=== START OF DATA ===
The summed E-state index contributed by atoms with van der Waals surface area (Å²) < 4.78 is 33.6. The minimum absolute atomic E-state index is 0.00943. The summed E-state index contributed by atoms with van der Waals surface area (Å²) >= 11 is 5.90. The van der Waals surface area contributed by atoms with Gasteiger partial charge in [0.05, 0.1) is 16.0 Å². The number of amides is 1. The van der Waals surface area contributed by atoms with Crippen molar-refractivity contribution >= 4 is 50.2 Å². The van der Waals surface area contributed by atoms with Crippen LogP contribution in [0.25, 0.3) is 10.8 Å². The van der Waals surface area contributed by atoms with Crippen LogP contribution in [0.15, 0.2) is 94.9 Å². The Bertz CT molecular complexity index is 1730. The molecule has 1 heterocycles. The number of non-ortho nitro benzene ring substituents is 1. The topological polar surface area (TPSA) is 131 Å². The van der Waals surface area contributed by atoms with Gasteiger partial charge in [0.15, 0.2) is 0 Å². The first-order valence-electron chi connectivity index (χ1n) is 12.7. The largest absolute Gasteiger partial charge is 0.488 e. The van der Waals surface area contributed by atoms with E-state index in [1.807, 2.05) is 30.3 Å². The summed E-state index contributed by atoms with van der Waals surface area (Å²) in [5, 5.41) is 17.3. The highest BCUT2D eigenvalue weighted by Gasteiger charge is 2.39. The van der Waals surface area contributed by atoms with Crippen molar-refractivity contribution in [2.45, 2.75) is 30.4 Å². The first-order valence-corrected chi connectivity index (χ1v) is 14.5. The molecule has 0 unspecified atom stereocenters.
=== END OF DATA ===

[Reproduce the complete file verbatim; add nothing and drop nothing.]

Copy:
The summed E-state index contributed by atoms with van der Waals surface area (Å²) < 4.78 is 33.6. The minimum absolute atomic E-state index is 0.00943. The summed E-state index contributed by atoms with van der Waals surface area (Å²) >= 11 is 5.90. The van der Waals surface area contributed by atoms with Gasteiger partial charge in [0.05, 0.1) is 16.0 Å². The number of amides is 1. The van der Waals surface area contributed by atoms with Crippen molar-refractivity contribution >= 4 is 50.2 Å². The van der Waals surface area contributed by atoms with Crippen LogP contribution in [0.25, 0.3) is 10.8 Å². The van der Waals surface area contributed by atoms with Crippen LogP contribution in [0.15, 0.2) is 94.9 Å². The Bertz CT molecular complexity index is 1730. The molecule has 1 heterocycles. The number of non-ortho nitro benzene ring substituents is 1. The topological polar surface area (TPSA) is 131 Å². The van der Waals surface area contributed by atoms with Gasteiger partial charge in [0.15, 0.2) is 0 Å². The first-order valence-electron chi connectivity index (χ1n) is 12.7. The largest absolute Gasteiger partial charge is 0.488 e. The van der Waals surface area contributed by atoms with E-state index in [1.807, 2.05) is 30.3 Å². The summed E-state index contributed by atoms with van der Waals surface area (Å²) in [5, 5.41) is 17.3. The highest BCUT2D eigenvalue weighted by Gasteiger charge is 2.39. The van der Waals surface area contributed by atoms with Crippen molar-refractivity contribution in [2.45, 2.75) is 30.4 Å². The first-order valence-corrected chi connectivity index (χ1v) is 14.5. The molecule has 0 unspecified atom stereocenters.